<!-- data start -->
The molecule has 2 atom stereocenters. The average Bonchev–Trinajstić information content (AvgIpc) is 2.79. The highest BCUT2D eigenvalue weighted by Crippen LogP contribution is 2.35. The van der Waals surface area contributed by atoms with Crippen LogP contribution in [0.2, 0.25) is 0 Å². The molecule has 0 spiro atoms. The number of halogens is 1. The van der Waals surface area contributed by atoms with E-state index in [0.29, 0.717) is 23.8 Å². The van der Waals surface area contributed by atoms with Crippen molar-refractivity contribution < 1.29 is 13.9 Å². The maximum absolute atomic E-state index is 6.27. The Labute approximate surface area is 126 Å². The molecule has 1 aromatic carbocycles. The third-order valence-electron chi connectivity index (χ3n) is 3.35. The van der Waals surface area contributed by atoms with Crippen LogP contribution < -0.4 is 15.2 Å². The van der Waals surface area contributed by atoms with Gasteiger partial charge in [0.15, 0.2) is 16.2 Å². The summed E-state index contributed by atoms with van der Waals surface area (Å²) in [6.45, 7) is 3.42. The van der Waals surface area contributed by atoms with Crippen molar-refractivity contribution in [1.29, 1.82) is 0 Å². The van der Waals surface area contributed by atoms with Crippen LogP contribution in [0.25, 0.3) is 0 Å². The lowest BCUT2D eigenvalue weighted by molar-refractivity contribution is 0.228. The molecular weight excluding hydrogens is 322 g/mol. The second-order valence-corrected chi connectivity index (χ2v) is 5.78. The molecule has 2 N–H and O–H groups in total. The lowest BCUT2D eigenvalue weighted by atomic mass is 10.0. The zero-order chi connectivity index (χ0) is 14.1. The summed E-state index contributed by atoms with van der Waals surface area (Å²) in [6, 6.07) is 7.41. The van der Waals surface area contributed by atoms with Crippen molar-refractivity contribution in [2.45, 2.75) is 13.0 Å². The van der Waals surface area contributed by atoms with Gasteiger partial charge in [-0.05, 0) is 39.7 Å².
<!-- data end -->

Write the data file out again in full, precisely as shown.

The molecule has 2 atom stereocenters. The average Bonchev–Trinajstić information content (AvgIpc) is 2.79. The highest BCUT2D eigenvalue weighted by Crippen LogP contribution is 2.35. The van der Waals surface area contributed by atoms with Crippen LogP contribution in [0.2, 0.25) is 0 Å². The molecule has 0 spiro atoms. The number of halogens is 1. The van der Waals surface area contributed by atoms with E-state index in [0.29, 0.717) is 23.8 Å². The van der Waals surface area contributed by atoms with Crippen molar-refractivity contribution < 1.29 is 13.9 Å². The maximum absolute atomic E-state index is 6.27. The Labute approximate surface area is 126 Å². The molecule has 1 aromatic carbocycles. The third-order valence-electron chi connectivity index (χ3n) is 3.35. The van der Waals surface area contributed by atoms with Crippen LogP contribution < -0.4 is 15.2 Å². The van der Waals surface area contributed by atoms with Gasteiger partial charge in [0.15, 0.2) is 16.2 Å². The summed E-state index contributed by atoms with van der Waals surface area (Å²) in [6.45, 7) is 3.42. The van der Waals surface area contributed by atoms with Crippen molar-refractivity contribution in [1.29, 1.82) is 0 Å². The van der Waals surface area contributed by atoms with Crippen LogP contribution in [0.25, 0.3) is 0 Å². The lowest BCUT2D eigenvalue weighted by molar-refractivity contribution is 0.228. The molecular weight excluding hydrogens is 322 g/mol. The second-order valence-corrected chi connectivity index (χ2v) is 5.78. The molecule has 2 N–H and O–H groups in total. The lowest BCUT2D eigenvalue weighted by atomic mass is 10.0. The zero-order chi connectivity index (χ0) is 14.1. The summed E-state index contributed by atoms with van der Waals surface area (Å²) in [6, 6.07) is 7.41. The van der Waals surface area contributed by atoms with Crippen molar-refractivity contribution in [2.45, 2.75) is 13.0 Å². The van der Waals surface area contributed by atoms with Gasteiger partial charge in [-0.05, 0) is 39.7 Å².